Charles returns to Paris to reminisce about the life he led in Paris after it was liberated. He worked on "Stars and Stripes" when he met Marion and Helen. He would marry and be happy ...
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In this sequel to Father of the Bride (1950), newly married Kay Dunstan announces that she and her husband are going to have a baby, leaving her father having to come to grips with the fact that he will soon be a granddad.
A GI marries the English girlfriend of his best friend to get her into the U.S. for his friend who lost track of her in the war only to find on returning home that he is stuck with the girl because the friend has married someone else.
The close relationship between a woman and her two male childhood friends is tested when she accepts a marriage proposal from one of them, while the burgeoning First World War threatens to change their lives forever.
A rich, young beauty, Louise Durant, follows the man she loves and hopes to marry to Zurich where he studies violin at the conservatory. A piano student at the conservatory falls madly in ... See full summary »
A business tycoon decides to wed a Middle Eastern princess whose customs dictate the pair must live apart for several months before marrying; even more complications settle in when the tycoon's ex-fiancée is assigned to chaperone the pair.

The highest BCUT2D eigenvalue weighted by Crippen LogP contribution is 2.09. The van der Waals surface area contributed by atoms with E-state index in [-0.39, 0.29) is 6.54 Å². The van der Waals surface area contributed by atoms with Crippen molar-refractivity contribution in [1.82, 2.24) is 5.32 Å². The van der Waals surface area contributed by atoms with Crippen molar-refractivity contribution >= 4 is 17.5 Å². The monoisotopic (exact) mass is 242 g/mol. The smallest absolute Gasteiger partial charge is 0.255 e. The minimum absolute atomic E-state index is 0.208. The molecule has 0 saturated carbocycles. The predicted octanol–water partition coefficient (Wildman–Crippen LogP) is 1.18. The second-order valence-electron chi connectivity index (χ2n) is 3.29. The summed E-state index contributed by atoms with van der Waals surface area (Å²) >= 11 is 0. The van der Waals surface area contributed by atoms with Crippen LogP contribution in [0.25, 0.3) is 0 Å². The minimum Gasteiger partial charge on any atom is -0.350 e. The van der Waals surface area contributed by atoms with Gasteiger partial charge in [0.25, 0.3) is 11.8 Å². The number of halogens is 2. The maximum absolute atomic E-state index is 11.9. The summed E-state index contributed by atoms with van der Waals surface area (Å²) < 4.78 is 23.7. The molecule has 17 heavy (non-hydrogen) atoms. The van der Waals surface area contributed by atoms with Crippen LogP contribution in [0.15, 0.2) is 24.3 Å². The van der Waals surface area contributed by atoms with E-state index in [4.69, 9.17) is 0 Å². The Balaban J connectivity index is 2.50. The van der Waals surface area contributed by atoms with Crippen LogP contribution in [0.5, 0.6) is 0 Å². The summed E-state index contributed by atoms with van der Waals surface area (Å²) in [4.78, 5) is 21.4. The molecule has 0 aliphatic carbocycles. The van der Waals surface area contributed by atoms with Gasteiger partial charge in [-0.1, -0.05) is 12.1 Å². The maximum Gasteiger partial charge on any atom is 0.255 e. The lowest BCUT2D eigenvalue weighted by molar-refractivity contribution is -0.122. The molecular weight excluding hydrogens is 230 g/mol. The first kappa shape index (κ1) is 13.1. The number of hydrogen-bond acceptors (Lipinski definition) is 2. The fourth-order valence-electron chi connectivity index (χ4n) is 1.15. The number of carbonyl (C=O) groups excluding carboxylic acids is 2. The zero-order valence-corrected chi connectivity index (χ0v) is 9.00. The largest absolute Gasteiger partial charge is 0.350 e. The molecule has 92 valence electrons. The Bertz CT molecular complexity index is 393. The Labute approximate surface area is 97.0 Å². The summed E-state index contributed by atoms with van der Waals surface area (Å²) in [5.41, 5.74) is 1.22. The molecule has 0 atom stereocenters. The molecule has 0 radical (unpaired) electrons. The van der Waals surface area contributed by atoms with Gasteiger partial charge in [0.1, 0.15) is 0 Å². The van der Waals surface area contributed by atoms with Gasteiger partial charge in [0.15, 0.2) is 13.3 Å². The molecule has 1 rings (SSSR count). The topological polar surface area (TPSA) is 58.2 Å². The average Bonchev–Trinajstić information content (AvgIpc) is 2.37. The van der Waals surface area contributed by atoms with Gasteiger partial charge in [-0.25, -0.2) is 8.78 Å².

Charles returns to Paris to reminisce about the life he led in Paris after it was liberated. He worked on "Stars and Stripes" when he met Marion and Helen. He would marry and be happy staying in Paris after his discharge and working for a news organization. He would try to write his great novel and that would come between Charlie, his wife, and his daughter.Written by
Tony Fontana <firstname.lastname@example.org>
Lush not terribly faithful rendition of Fitzgerald's Babylon Revisited is hampered by the miscasting of Van Johnson in the lead. There is no way other than script demands that Elizabeth Taylor would pick the vapid Johnson let alone stay with him throughout the increasingly boorish behavior he subjects her too. Donna Reed fulfills the requirements of her part but it asks little of her skill. The film is beautifully shot with that MGM sheen and Walter Pidgeon gives a terrific performance as Elizabeth's madcap father. Fitzgerald is hard to adapt to begin with and the script writers don't have a firm grasp on the material so it becomes a colorful soap opera but little else.
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